Roman and Mediaeval History, Illlustrated Travel Journals, Mediaeval Literature, Geology


12.9.06
  Bogs

Roman sources agree on the fact that it had rained the days previous, and during the Varus battle. I think they could be right there, German autums can be on the wet side, lol. Now, imagine a Roman legionary carried some 30 kilo equipment; I have no idea what the stuff weighs when wet, but according to Bernard Hill's statement in the LOTR extras, it's a lot (his armour as Théoden is a mix of metal and leather as well). In 9 AD the mail shirt was still the more common armour albeit some pieces of lorica segmentata, the rectangular plates connected with leather straps we know from the movies, have been found at Kalkriese. This new form of armour became more popular in the time to follow because it was less heavy than mail.

The poor legionnaires also carried a large shield made of leather fortified plywood. That's a lot of leather to get soaked. Not to mention wet equipment doesn't work well: the Romans had a whole auxiliary company of Balearic slingers with wet slings, archers with wet bows, legionnaires with wet feet, soaked shields and rusty mail, and mules with sore hooves.

And this sorry troop, already diminished and disenheartened by two days of continous guerilla attacks from the Germans, now gets driven into bogs by a horde of Germans more used to getting wet, with smaller shields and less armour.

The weather surely was on Arminius' side but would the outcome have been different with weather as sunny as I experienced at Kalkriese? The Romans still would not have been able to display their army in proper fighting order, and a marching column is always an easier target. The bogs would still have been there (like in this little, reconstructed patch),


and we don't know how many Germans there were, not even the Roman sources, usually not beyond exaggerating the numbers, do mention any numbers at all. Maybe a few more Romans would have managed to break through but I think even with good weather, the battle in the Teutoburg woods would have been a disaster. The problems the Romans encountered were too varied, and obviously a bad command - Varus was an administration guy, not a military leader - was among these factors. A psychological aspect as well, I think, the Romans hated the German woods and if you talk about the boogieman long enough, people will believe in it.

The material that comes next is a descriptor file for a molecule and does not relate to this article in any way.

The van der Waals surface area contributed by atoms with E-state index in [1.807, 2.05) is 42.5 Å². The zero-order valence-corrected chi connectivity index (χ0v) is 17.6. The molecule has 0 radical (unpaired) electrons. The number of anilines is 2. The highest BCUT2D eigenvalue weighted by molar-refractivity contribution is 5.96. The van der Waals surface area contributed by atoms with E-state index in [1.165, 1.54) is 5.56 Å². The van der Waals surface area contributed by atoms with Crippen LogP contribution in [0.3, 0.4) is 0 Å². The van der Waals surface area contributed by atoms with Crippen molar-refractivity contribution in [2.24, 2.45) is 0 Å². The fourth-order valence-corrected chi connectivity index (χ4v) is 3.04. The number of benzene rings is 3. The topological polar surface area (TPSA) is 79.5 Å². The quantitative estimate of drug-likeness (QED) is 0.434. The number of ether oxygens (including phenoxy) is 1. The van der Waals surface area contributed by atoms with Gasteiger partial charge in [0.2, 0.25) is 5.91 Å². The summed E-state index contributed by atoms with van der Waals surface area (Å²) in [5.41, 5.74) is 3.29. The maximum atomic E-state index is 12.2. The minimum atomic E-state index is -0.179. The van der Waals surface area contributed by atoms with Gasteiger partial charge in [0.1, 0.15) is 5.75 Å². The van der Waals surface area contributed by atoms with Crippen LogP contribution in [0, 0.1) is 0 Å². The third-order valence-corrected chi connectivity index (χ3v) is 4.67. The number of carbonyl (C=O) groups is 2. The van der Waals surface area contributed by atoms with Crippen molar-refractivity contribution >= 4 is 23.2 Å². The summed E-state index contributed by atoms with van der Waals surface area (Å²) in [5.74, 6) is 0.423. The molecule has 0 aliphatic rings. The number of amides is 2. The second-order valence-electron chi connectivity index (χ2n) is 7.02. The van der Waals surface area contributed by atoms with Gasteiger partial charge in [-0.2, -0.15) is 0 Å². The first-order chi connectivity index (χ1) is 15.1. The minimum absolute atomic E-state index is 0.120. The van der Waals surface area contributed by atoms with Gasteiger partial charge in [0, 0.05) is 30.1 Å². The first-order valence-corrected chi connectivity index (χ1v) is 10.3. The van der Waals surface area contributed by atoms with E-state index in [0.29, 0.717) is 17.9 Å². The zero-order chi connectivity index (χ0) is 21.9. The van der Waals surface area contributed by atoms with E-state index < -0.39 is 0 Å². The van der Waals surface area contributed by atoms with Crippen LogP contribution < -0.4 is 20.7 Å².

Comments:
I've met enough bogs that reading your first few paragraphs just makes me cringe.

It does make you wonder, though, how many battles would have turned out differently if not for mud. Nigel Tranter's description of Bannockburn came to mind - I'm not sure how historically accurate it is, but he implied that the bogs played a large part.
 
Hi Ali,
we have some nice bogs in the Harz, too.

I'm not sure weather (except maybe a tornado or earthquake) would significantly change the outcome of a battle but it could alter some moments/aspects. I don't think the Romans would have driven the Germans back into their woods and made Haggis out of them only because the sun had shone, but I can imagine a greater number of Romans may have broken through, and I can also imagine the Germans would not have pursued them beyond a certain distance in order not to spread their own forces too far. But whether three legions and six auxiliary cohorts perished entirely, or some 2-3 thousand (out of 18.000) survived won't change the fact the Teutoburg battle was a terrible defeat for the Romans.

And while the English knights got slowed down by the mud, they made the initial mistake of underestimating the Scots, and dry gound would still have gotten them in trouble.
 
I don't think the Romans, or those legions were used to forest battles or the guerillas. In a stand up fight, the Romans may have won; but on the enemy's home turf, in the rain, in hilly, wooded terrain, wet and miserable, with all that gear weighing them down? It made it that much more difficult. With Varus as their leader... well, it was no wonder Augustus cried out "Varus, Varus, where are my legions?"

Arminius was a brilliant tactician in using the area and his men to the greatest effect. Poor Varus.
 
thus the espression, 'bogged down', lol.
I wonder if the Romans would have greased the leather or put something on it to make it waterproof?
 
Sam has a point about leather being greased, I think.
 
Yes Jaye,
the Romans had problems in the northern countries the moment when climate and people that didn't want to Romanise met. They never got a real foothold in northern Britain and Wales, either. Southern Britons and Gauls adapted, but the Caledonians and Germans didn't though I can only speculate about the reasons. A stronger sense identity, maybe, and the feeling they didn't do to well off the Romans ...

Sam and Bernita,
I suppose the Romans did grese their leather, but they had no time the last two days before the final battle because the Germans already pushed them. And with days of downpour, I suppose even modern Goretex would finally give in, and so will greased leather.
 
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Miscellaneous musings of an aspiring Historical Fiction and Fantasy author. Illustrated essays on Roman, Dark Age and Mediaeval history, Mediaeval literature, and Geology. Some poetry translations and writing stuff. And lots of photos of old castles, cathedrals, Roman remains, and beautiful landscapes from Germany, the UK and Scandinavia.

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I'm a writer of Historical Fiction living in Germany. I got a MA in Literature, Scandinavian Studies, Linguistics and History, I'm interested in Archaeology and everything Roman and Mediaeval, an avid reader, opera enthusiast, traveller with a liking for foreign languages and odd rocks, and photographer.

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